Volvo Construction Equipment (Volvo CE) has joined forces with National Geographic to highlight a breathtaking project to save an endangered community against the threat of rising sea levels.
Through a new collaboration that aligns with both companies’ joint values of creating a planet in balance, this new campaign will reveal how Volvo excavators are helping to build embankments across the Sundarbans, an historic region between India and Bangladesh, to protect the land from the threat of flooding. The treasured Sundarbans delta is home to the Bengali Tiger and proclaimed a UNESCO World Heritage Site – but is under the continual threat of devastation without urgent and long-term action.
Situated along the Bay of Bengal, the Sundarbans is home to several endangered species and 4.5 million people. Following a devastating cyclone in 2009, fertile soil was destroyed, livestock killed and the mud walls protecting the islands washed away. As a result, the area is extremely exposed to flooding with tides so dramatic that about a third of land disappears and reappears every day. The problem is also compounded by a lack of clean water in India, a country where 80% of the water is polluted.
The campaign reveals how 20 Volvo excavators have been working on the heritage site to physically build up these embankments again and ensure the land and livestock are protected from the damage caused by saltwater flooding.
Blending cinematic content with a story rooted in purpose, the digital partnership will take the form of a series of short films released to a global audience during a one-month-long joint campaign. This will not only be broadcast from today as part of Volvo CE’s award-winning ‘The Megaproject Listing’ – a global digital campaign showcasing some of the most incredible construction projects from around the world – but also across National Geographic’s digital channels.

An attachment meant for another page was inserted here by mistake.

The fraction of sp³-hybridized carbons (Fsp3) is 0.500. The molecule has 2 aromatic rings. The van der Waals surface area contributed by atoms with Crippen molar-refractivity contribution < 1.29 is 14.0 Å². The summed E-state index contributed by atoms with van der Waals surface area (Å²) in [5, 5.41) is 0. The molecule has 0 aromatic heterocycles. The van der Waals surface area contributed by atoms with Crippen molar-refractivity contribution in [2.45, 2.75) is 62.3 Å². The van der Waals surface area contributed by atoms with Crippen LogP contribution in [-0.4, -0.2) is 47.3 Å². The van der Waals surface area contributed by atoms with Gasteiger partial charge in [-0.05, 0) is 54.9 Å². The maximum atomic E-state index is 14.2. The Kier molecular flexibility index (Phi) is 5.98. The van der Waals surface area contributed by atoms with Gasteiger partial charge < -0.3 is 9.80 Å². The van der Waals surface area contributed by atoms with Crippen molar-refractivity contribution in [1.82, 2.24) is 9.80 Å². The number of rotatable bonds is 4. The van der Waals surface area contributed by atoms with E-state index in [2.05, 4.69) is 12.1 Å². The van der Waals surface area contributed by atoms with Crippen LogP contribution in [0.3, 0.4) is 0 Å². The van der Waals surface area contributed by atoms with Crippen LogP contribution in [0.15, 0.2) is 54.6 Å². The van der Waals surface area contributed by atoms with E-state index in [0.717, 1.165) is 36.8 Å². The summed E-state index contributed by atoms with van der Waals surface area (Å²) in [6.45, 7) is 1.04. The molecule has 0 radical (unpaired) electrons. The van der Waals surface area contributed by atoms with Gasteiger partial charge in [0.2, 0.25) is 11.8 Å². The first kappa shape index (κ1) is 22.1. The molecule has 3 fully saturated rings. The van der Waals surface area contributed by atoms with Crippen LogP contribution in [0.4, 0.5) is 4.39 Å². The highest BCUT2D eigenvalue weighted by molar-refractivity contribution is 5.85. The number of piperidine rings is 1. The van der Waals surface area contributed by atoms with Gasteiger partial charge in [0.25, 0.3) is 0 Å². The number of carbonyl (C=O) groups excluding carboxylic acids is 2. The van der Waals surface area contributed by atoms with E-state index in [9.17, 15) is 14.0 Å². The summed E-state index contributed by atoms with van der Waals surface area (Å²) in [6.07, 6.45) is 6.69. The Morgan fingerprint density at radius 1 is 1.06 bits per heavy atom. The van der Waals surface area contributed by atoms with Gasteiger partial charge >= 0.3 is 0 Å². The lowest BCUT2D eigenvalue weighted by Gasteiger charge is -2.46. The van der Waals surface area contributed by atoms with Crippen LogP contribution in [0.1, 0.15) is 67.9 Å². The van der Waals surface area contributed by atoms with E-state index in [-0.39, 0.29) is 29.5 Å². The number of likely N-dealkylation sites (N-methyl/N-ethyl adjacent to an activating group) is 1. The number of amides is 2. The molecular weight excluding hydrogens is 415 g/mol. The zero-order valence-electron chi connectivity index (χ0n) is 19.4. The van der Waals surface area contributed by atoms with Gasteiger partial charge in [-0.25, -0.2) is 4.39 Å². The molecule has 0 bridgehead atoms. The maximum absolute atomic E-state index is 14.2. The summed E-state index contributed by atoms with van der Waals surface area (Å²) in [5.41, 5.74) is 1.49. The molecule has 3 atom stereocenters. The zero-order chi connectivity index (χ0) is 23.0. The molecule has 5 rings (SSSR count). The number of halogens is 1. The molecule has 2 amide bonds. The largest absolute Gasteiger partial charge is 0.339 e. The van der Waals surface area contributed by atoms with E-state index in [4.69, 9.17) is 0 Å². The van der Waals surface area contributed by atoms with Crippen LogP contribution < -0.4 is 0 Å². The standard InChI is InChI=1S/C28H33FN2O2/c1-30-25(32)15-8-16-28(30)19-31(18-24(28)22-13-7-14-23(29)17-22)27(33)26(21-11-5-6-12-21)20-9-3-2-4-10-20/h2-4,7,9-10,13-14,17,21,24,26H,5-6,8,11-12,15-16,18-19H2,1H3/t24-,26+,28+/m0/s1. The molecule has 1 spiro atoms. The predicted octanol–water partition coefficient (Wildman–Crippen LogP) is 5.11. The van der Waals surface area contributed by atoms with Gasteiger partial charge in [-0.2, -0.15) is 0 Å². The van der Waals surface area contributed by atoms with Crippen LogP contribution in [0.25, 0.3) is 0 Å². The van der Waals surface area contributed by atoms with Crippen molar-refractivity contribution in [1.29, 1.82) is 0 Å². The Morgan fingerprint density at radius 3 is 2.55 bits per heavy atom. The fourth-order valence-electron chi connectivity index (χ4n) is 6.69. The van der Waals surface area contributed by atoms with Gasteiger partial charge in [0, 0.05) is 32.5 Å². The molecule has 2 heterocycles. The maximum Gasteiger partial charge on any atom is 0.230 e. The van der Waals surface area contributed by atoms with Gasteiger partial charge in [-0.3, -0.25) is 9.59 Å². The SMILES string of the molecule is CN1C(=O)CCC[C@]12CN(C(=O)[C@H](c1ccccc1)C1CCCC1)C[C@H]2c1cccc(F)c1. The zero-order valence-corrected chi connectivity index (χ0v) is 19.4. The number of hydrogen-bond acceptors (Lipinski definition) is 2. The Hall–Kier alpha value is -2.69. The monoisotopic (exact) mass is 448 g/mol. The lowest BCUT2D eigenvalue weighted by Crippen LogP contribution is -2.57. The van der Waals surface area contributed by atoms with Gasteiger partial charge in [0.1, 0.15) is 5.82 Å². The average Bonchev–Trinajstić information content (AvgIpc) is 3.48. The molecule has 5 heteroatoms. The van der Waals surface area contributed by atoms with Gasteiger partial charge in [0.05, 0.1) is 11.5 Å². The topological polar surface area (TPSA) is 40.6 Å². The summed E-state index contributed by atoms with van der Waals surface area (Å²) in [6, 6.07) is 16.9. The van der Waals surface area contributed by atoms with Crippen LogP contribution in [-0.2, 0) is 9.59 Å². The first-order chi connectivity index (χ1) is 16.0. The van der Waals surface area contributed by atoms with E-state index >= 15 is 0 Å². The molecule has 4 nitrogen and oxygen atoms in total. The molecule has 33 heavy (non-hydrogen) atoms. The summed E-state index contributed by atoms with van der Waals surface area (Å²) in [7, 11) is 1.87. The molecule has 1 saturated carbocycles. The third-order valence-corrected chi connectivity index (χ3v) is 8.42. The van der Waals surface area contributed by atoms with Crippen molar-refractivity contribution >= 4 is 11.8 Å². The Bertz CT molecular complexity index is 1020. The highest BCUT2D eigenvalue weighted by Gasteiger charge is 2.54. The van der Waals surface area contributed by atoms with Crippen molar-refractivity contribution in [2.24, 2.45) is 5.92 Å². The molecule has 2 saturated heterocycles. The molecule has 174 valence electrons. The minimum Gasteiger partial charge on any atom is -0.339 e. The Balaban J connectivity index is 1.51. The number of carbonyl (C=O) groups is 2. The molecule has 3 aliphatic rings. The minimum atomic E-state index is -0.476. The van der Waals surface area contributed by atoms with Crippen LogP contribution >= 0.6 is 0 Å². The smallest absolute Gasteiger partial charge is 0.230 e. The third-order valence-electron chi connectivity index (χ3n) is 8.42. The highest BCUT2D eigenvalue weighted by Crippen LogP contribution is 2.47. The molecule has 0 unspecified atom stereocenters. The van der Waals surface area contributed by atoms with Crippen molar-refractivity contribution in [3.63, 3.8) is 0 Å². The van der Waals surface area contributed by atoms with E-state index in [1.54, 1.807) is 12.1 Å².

Bill Law, Senior Vice President of Communications at Volvo CE, says: “This incredible project is another step forward in our global fight against climate change and we are proud to play our part in very literally building a better world. We are delighted that we can highlight the significance of this scheme alongside National Geographic – not only do we share the purpose of building tomorrow, but this partnership allows us to deliver this message to an even greater global audience.”
Image 1: Home to more than 4.5 million people, the Sundarbans is exposed to the threat of flooding.
Image 2: The historic region between India and Bangladesh is a UNESCO World Heritage Site.
Construction work in Sundarbans means facing some extreme challenges. Shantanu Mukherjee, Regional Sales Manager at Volvo CE, works in this area where one third of the land disappears and recurs with the tide every day.